A blog about quilts'n stuff

A blog about quilts'n stuff

Monday, 27 June 2011

The world at your feet

You may have missed me and I've been working very hard on a project, or rather more than one.
But first the news: (not about quilting)
our youngest son has made it through his final exams!
This means he can A start studying  B live on his own.
The world is at his feet! And now his life has really begun (not counting all the other events in his life).
He wants to study business economics, but this could change before school starts again in September.

What I did this past fortnight:

I took pictures of Blauwe Deuzzies/Blue Boxes, which I hadn't done yet. It's for a dear friend who loves blue and a little red. But then I ran out of blue and used more red than I had intended.
Pattern from Empty Bobbin. Fabrics used: Changing Seasons by Classic Cottons; wonderful fabric!
I machine quilted some circles in the squares.
I'm not very good at that yet; I'll just have to persevere!

This is a table runner I made for friends: she like neutral colours, I like loud colours.
She loved it! She said she'd use the floral side if she didn't have any flowers on the table.

Well now for my last project.
It's a gift, so I can't show anything yet.
What a clif hanger for next week!
I'm linking up to Sew Fresh Monday
Have a great week

Monday, 13 June 2011

The Farmer's Wife and bottles & waves

I'm so excited about this: I signed up for a quilt a long doing The Farmer's Wife and not in those dreadful     fabric colours most Americans love, but in bright colours and of modern fabric.
Two blocks a week!
This is week two and I am already behind!

But here's why:

Over a year ago I bought a template. This was meant for a quilt for our eldest daughter, sailing in the Navy.
It had to be blue, was her wish.
So when we found this template of a bottle, we were excited! My husband has great faith in me, so we bought it. It's a bottle but when you put a lot together, they look like waves.
I've been dreading that day when I would have to start on this quilt.
The fabrics I've had for over 6 months ...
So now that she has a new home (away from home) I decided I couldn't put it off any longer: START ON THE DARN THING!
So I did.
First cutting all the bottels (375)
And now I'm working on it.
No, I struggleing, fighting!
This is what I practised on a few weeks ago and it looks OK from here

Cutting all the fabrics and counting light and dark ones and then mixing them all up as to sew at random.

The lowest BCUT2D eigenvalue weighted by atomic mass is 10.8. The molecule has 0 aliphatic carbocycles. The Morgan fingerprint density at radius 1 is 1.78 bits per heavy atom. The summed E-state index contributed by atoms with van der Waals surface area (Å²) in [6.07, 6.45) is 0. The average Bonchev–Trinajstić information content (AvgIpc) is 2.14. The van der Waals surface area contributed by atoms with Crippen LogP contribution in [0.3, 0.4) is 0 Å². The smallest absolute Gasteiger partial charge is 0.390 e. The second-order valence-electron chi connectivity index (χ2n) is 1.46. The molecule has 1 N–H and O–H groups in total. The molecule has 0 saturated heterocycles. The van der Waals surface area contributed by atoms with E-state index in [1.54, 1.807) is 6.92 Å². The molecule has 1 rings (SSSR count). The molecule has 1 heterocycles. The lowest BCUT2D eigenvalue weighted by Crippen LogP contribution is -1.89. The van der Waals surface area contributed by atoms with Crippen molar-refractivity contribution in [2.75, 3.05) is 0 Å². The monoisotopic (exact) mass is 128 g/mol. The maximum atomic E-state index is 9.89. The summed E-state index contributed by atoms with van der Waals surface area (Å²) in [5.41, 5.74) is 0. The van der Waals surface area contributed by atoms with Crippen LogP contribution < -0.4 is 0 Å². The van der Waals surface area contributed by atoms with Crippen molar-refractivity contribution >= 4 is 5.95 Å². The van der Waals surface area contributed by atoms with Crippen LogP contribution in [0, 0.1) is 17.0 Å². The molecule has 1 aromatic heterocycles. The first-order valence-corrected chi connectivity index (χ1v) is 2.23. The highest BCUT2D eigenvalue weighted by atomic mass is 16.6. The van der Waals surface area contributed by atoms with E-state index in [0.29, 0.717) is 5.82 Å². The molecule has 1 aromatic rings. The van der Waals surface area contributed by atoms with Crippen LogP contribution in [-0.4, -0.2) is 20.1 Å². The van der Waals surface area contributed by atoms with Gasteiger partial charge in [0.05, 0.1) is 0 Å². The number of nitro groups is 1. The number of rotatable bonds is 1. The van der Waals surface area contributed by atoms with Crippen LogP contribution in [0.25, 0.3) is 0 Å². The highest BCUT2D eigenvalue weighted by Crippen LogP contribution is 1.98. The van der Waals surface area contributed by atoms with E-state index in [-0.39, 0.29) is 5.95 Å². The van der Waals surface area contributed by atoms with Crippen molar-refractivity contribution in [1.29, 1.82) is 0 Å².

This is the result.

It all looks great from a distance, but the bottles are moving: they end up lower every time I sew one on.
First I've sewn them in twos, and then those together so I could see what one row of the quilt would look like.

Perhaps I should do it all by hand?
Perhaps I should stop moaning and work on?
Perhaps I should start using pins?
Once I saw this video, I've only been working on curves this way: it's great and it's fast.

But not yet perfect.

So that's the challenge of this week!
I'll let you know what my progress is next week!

Sunday, 5 June 2011

The Map

Glad to be back!
I have been working feverishly on the project I conjured up for my father in law.
He really loves maps, especially old ones.
 A few months ago the BBC featured a series on maps, which I taped (Old School word) for him and he loved it. I loved it too, and I'm not even into maps!

He turned 80 at the end of May and yesterday we had a big family do to celebrate this!
So I made him a map of the village where he was born (Ameide, NL) and the immediate surroundings.
He was born in 1931, the map is of 1934: few roads, many ditches and small villages.
the river Lek (with flash)
Here you can really see all the quilting (without flash)
A lot of man made ditches that drain the water away from the land
It was difficult at first, I didn't know how to tackle this.
So pondering about this, during the early hours mainly, it came to me and then I knew how to do it:
From the blue fabric I first cut out the river shape, a broad wavy line.
On the back of the green fabric I lay my map, which I had copied onto special fabric, that can easily be torn away once it's sewn. That sounds strange, but this paper fabric is especially made for this purpose.
So, the map on top, then the green fabric and last the wavy river shape: now I could trace the exact river onto the green fabric by sewing all the lines on the back. I then cut away the rest of the blue fabric.
Then I made the embankments but cutting out the exact shape and sewing this to the front with a zigzag stich.
The rest speaks for itself, I think.

red = all the roads
blue = river Lek, and all the ditches
green = meadows
brown/grey = river bank
black spots on green = churches
black lines on blue  =longitudinal embankment dike (levee), this is to slow the water in the river down

Now, what shall I do this week?
Cutting more bottle shapes to make the quilt for my eldest daughter!

Have a wonderful week!